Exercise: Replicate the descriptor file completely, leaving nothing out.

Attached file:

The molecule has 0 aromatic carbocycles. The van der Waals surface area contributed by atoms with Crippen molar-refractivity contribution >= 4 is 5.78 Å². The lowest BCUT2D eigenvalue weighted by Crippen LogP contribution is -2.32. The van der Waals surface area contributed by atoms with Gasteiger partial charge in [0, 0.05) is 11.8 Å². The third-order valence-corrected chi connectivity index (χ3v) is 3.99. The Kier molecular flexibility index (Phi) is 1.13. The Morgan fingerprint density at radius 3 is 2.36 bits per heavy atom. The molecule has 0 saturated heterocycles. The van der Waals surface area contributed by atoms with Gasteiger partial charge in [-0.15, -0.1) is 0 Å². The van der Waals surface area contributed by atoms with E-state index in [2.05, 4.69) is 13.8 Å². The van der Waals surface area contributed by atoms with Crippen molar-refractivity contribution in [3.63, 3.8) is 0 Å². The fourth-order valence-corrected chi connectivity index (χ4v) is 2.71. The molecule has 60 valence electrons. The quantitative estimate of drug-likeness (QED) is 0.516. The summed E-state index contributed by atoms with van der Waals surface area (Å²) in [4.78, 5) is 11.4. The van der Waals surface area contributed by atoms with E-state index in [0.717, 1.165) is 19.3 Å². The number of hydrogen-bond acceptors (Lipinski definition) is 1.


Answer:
The molecule has 0 aromatic carbocycles. The van der Waals surface area contributed by atoms with Crippen molar-refractivity contribution >= 4 is 5.78 Å². The lowest BCUT2D eigenvalue weighted by Crippen LogP contribution is -2.32. The van der Waals surface area contributed by atoms with Gasteiger partial charge in [0, 0.05) is 11.8 Å². The third-order valence-corrected chi connectivity index (χ3v) is 3.99. The Kier molecular flexibility index (Phi) is 1.13. The Morgan fingerprint density at radius 3 is 2.36 bits per heavy atom. The molecule has 0 saturated heterocycles. The van der Waals surface area contributed by atoms with Gasteiger partial charge in [-0.15, -0.1) is 0 Å². The van der Waals surface area contributed by atoms with E-state index in [2.05, 4.69) is 13.8 Å². The van der Waals surface area contributed by atoms with Crippen molar-refractivity contribution in [3.63, 3.8) is 0 Å². The fourth-order valence-corrected chi connectivity index (χ4v) is 2.71. The molecule has 60 valence electrons. The quantitative estimate of drug-likeness (QED) is 0.516. The summed E-state index contributed by atoms with van der Waals surface area (Å²) in [4.78, 5) is 11.4. The van der Waals surface area contributed by atoms with E-state index in [0.717, 1.165) is 19.3 Å². The number of hydrogen-bond acceptors (Lipinski definition) is 1.